Important to believe a good knock will get things rolling - Azhar

Azhar Ali anchored Pakistan's batting on the second morning Getty Images

For the best part of the aughties, from 2002 to 2010, Pakistani batting against Australia was a long, unending tale of misery. There were moments, such as Mohammad Yousuf's MCG hundred, Faisal Iqbal's 83 in Colombo, Hasan Raza's twin fifties in Sharjah and Salman Butt's Australian hundreds. Otherwise, the slimmest of pickings and the failures of men such as Inzamam-ul-Haq and Yousuf (apart from that hundred) has been the starkest emblem of an era of Australian dominance.

So the record Azhar Ali has built up against Australia is primarily disorienting, because he's the first Pakistani batsman in a generation or more to truly dominate. It doesn't feel that way because of the relatively sedate style of his game. He is not a Sehwag or KP tearing into them.

Yet, of all the Pakistani batsmen who have played at least eight Tests against Australia, nobody averages more than Azhar's 61.35. A good Test in Abu Dhabi, and Azhar could be 1000 runs to the good, in only his ninth Test against them.

Except that a good Test isn't guaranteed at this moment. It's not as if Azhar is in poor form. It's just that he's not in the stellar form he was through 2016 and 2017. In 12 innings since last year, when he became the side's senior-most batsman, he has three fifties. It isn't great, but he's never looked so out of form as to be considered in crisis.

In Dubai though, he did struggle, especially in that first innings, where an 80-ball 18 was reminiscent of Azhar circa 2010 rather than the more fluent 2016 version.

"On these wickets, you have to take time," Azhar said in Abu Dhabi, ahead of the second Test that begins on Tuesday. "With the hard ball, you still manage to score, but as soon as the ball gets soft, it becomes difficult. Especially when there is wicket-to-wicket bowling, then you have to show all the more patience.

"The key to batting will be to be patient and look for opportunities to score and try and absorb the pressure. It is the key even when you are facing the new ball or batting in anytime of the day."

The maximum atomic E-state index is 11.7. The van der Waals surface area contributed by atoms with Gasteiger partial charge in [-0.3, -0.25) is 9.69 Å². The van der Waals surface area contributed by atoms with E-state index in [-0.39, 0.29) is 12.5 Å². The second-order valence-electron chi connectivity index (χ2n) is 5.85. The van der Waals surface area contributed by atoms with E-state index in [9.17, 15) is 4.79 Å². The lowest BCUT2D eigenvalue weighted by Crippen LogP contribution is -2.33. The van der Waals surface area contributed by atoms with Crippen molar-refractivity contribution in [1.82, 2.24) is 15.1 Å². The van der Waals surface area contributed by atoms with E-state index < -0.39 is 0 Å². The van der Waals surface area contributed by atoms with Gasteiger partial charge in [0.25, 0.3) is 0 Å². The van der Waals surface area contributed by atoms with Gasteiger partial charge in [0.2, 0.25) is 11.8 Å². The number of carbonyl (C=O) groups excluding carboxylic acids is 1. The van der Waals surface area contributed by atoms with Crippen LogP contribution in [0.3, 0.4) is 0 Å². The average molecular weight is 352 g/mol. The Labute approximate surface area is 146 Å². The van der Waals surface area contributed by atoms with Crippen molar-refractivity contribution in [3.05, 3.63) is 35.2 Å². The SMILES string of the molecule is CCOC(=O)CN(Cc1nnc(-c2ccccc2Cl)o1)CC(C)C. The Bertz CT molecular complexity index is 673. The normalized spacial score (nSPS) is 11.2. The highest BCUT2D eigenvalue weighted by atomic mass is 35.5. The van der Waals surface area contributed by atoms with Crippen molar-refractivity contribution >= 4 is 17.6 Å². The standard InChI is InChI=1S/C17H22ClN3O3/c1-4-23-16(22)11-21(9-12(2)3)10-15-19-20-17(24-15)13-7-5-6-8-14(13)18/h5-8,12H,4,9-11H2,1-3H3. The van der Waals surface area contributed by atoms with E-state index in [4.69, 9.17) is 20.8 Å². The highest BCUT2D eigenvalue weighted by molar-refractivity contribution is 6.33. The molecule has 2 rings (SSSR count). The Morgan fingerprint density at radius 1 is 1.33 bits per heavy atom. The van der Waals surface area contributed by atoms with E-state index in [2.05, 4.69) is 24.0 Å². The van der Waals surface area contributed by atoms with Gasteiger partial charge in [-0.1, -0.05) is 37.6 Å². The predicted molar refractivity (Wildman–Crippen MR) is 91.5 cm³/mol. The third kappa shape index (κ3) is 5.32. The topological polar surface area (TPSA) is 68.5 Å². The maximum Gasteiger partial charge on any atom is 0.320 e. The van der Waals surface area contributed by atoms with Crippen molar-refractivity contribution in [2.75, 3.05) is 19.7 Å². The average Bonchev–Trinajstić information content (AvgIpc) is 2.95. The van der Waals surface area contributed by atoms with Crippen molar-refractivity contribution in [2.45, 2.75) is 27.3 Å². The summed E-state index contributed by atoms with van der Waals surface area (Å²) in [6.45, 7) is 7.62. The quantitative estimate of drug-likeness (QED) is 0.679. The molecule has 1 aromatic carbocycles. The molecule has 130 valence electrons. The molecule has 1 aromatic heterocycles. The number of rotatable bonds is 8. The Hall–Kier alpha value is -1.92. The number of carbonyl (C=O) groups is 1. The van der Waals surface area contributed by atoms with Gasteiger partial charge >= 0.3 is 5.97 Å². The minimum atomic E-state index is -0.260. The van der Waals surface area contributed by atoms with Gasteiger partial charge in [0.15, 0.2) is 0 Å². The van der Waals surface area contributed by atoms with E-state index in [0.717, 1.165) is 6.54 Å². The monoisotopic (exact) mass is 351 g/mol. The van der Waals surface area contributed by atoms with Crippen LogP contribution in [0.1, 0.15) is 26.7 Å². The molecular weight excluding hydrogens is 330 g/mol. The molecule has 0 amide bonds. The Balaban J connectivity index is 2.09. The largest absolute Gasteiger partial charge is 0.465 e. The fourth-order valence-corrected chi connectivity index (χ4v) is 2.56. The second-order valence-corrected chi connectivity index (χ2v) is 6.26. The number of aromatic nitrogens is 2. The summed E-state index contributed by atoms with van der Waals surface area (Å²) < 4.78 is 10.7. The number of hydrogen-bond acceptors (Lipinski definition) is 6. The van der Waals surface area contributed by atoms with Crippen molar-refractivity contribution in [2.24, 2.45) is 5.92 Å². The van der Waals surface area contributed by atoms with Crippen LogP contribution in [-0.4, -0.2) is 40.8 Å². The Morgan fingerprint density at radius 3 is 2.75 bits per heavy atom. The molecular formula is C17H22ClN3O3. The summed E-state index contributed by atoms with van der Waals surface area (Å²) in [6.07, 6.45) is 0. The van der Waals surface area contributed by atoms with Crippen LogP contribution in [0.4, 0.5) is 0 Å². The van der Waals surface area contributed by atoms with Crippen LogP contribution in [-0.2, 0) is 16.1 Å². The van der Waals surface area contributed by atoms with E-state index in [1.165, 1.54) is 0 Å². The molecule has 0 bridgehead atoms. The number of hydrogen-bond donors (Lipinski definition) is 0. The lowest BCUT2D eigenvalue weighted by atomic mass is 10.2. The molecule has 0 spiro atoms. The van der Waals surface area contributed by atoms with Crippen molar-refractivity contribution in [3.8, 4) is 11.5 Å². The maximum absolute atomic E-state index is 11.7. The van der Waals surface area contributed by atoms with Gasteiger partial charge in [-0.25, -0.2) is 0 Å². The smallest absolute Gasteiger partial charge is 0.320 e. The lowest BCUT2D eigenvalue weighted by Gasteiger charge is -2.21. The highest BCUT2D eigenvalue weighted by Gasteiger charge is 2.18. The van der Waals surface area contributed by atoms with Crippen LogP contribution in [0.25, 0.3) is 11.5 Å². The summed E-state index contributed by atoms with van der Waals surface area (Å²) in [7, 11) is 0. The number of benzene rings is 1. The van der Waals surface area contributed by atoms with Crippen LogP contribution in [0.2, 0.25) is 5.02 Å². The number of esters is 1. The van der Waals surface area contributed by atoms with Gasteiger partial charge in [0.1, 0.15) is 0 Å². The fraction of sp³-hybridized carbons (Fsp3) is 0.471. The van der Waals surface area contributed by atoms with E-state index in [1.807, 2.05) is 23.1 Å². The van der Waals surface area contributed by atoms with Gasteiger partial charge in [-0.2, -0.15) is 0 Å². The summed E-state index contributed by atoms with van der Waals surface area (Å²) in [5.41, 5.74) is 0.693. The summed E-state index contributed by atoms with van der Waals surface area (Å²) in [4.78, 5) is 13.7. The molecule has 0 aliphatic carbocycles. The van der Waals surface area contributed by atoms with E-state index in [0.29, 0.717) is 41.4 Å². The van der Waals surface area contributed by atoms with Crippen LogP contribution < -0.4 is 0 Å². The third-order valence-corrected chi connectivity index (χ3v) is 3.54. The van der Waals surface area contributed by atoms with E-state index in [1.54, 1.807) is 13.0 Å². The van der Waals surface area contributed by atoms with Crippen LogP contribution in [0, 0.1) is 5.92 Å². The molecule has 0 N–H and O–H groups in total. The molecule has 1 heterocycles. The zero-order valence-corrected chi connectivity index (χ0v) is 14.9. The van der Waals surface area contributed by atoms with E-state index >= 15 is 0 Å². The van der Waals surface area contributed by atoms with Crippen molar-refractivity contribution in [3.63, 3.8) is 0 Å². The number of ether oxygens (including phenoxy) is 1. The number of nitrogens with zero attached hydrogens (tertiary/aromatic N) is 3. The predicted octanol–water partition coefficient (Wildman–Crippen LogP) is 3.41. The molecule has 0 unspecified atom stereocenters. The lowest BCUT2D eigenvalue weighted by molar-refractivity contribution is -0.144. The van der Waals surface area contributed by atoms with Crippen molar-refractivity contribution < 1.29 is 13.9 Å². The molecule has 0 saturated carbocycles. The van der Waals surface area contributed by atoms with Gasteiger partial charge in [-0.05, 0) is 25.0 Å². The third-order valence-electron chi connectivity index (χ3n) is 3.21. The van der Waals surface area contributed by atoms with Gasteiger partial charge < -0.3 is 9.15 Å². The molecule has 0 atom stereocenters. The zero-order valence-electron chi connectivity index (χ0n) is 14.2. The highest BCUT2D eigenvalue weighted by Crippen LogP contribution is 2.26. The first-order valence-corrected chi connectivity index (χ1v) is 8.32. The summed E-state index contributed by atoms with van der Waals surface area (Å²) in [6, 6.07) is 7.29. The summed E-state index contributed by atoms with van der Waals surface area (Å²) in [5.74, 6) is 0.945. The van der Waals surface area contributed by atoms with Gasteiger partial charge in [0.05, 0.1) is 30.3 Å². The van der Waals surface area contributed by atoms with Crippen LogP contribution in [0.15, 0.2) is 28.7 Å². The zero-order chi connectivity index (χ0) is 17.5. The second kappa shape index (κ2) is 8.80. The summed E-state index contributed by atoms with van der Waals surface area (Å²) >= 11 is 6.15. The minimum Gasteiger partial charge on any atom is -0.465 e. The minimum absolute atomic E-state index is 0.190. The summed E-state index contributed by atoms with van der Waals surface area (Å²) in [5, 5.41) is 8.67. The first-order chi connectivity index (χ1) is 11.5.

Not helping will be the uncertainty over his position, something that has lingered across every series he has played since 2016, when he first became a Test opener on a semi-permanent basis. This last year, he has batted at No. 3 for a series, opened for a series, and was scheduled to bat at three again this series. But Imam-ul-Haq's fractured finger has meant he is back in the running to open alongside Mohammad Hafeez.

Pakistan could opt to give Fakhar Zaman a Test debut, but in either scenario, Azhar will be ready. And he probably wouldn't mind much where he plays against these opponents. He had twin hundreds in Abu Dhabi against these opponents four years ago, from one-down. And in Australia in 2016-17 he scored big runs as an opener, including an MCG double. "While playing for Pakistan, one has to be ready for everything. I have always believed in that, and whatever the team management decides or the captain decides, I will be ready to do that.

"The important thing is to stay focused and try and believe that once you get a good knock behind you, things will start rolling again.

"Any international team will try to read you, but it is your job to counter the plans they set for you. I don't think they have planned any stuff that is special. They have bowled according to conditions and that's how you play on these wickets.

"I have worked hard and I feel it is a matter of just one innings. If I can score big, then everything will fall into place."